“If you ever have to shut those doors, I want The Galt Herald,” Rodriguez said.

David then told her to close his office door. He proposed the idea of having her take over the company instead.

After pondering the change for three weeks, Rodriguez started collaborating with David on their company’s gradual transition to Valley Oak Press. She was promoted to their company’s managing editor this summer. David announced the company change to staff during the company Christmas party on Dec. 10, 2021.

“I couldn’t ask for any more cooperation from someone who cares about making sure that the company he is leaving is set to succeed,” Rodriguez said about David. “He is not stripping the company and running away, he is making sure that all of the i’s are dotted and the t’s are crossed so we can be successful.”

As for Valley Oak Press’s future, Rodriguez foresees technological upgrades. She wants to improve her company’s printing press as well as its production staff’s computer system. She also desires to have her news publications get more involved in community events.

“I want to make sure that we are a part of the communities,” Rodriguez said.

About Bonnie

Rodriguez is a Granite Bay native who got her first taste of publishing when she worked as the yearbook editor at Oakmont High School.

She later studied graphic communications at Brigham Young University until that program was canceled. Rodriguez later left college to help support her then-husband’s college studies and to work at the Daily Herald in Provo, Utah.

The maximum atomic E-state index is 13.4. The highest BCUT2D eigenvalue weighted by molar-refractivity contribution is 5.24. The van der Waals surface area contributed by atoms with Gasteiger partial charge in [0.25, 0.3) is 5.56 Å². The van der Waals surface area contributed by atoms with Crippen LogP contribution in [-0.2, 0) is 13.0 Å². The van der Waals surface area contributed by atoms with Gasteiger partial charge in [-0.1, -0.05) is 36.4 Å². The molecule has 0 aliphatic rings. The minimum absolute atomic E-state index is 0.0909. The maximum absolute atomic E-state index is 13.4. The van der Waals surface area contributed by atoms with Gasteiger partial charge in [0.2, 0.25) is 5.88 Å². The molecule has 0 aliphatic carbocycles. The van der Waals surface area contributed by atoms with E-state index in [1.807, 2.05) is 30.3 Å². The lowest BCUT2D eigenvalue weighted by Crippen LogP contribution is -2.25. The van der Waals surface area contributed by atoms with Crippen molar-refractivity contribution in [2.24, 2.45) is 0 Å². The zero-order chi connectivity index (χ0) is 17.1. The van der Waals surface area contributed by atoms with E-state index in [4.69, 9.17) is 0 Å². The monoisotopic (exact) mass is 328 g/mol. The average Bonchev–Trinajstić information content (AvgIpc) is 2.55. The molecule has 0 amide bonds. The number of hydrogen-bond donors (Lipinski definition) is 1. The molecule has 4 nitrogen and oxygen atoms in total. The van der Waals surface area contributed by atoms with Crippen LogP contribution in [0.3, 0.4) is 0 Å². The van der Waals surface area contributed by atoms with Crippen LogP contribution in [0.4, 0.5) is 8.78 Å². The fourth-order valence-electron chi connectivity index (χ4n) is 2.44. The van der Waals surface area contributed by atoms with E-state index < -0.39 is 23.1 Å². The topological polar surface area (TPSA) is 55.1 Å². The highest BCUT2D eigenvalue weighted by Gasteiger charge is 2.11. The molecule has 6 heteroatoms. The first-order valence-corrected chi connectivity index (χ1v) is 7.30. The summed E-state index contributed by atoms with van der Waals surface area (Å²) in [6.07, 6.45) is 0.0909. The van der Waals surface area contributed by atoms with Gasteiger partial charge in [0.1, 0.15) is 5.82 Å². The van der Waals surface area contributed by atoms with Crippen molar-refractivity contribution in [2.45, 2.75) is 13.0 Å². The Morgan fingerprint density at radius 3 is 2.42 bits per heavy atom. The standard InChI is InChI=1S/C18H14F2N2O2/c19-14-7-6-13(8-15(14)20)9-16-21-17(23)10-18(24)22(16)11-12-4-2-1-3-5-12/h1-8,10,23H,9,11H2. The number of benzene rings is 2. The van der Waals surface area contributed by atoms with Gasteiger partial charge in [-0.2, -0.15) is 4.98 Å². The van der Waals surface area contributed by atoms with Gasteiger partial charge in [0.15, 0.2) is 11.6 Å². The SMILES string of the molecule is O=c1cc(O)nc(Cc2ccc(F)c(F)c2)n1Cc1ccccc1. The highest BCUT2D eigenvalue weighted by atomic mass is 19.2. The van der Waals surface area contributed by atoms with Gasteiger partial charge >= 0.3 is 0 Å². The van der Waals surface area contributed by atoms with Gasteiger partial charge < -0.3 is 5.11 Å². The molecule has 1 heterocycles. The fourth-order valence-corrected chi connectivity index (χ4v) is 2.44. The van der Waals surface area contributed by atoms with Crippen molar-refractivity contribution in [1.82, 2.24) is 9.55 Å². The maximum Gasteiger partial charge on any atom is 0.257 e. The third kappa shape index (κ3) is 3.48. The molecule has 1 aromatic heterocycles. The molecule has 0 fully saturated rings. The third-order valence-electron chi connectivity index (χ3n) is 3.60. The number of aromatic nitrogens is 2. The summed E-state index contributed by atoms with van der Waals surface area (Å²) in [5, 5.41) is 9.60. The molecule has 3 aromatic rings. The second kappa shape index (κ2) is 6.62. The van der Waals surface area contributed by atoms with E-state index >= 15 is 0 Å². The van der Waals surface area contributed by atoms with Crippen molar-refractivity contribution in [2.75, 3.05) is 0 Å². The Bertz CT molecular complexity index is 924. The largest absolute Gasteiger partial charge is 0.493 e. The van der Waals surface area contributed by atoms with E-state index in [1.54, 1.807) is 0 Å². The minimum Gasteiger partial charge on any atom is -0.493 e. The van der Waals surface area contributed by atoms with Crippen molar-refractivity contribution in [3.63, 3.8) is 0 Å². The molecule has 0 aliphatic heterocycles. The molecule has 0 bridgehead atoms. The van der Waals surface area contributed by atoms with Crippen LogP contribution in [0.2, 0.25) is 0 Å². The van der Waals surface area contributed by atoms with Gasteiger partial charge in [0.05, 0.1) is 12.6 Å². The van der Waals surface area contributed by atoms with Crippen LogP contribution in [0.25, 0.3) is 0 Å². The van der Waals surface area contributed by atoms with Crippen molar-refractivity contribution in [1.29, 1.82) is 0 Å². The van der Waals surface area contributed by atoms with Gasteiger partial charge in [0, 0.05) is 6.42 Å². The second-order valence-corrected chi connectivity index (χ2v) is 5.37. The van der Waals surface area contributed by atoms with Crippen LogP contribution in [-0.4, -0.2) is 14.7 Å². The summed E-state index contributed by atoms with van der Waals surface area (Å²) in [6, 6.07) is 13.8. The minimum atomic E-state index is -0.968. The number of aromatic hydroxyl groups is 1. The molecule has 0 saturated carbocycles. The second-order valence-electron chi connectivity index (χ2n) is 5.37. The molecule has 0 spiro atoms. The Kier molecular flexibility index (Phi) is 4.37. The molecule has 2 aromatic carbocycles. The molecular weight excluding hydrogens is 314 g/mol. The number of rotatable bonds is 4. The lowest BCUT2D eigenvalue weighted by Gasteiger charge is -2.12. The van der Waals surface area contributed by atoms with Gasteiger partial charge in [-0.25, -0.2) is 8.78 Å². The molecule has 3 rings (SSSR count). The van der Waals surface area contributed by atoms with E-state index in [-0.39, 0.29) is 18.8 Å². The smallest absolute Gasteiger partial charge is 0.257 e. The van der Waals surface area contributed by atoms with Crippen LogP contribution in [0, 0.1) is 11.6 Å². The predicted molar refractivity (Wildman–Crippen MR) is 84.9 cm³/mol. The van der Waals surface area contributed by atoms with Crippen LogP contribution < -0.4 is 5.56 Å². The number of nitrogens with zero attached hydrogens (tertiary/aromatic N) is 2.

She spent nearly four years working in the production staff for that metro daily, which had a 60,000 print circulation and covered three major cities, a university, and 25 high schools. After working until 2 a.m. on many days, she vowed she would never work at a newspaper again.

“It was constant and it was draining on my young family,” Rodriguez said.

She noted that she was involved in the paper’s move to computer production during the 1990s, and she briefly worked at the Spectrum newspaper in St. George, Utah.

Rodriguez with her family returned to California to get a fresh start. She was later working as a yard duty and cafeteria cashier at Galt’s Valley Oaks Elementary School when she came across an advertisement for a production job opening at The Galt Herald. She figured that this job would not be as demanding as her Daily Herald days since it was a weekly community paper.

“I thought, ‘Eh, I’ll just put in my resume,’ and I didn’t hear anything for two years,” Rodriguez recalled while laughing.

David contacted her and brought her on board at his company in 2006 when they were starting up a new computer system for their production. Rodriguez built pages and advertisements for Herburger’s publications until she succeeded Rachel Ackerman as the news editor of The Galt Herald in 2012.

She noted that David and his father taught her a lot about what it takes to lead a publishing company.

“David is a great example of a businessman, and how to make things work and how to stretch a budget to make it work — he was phenomenal at that,” Rodriguez said. “Roy had the heart and soul to keep employees motivated and bring a quality product to the readers.”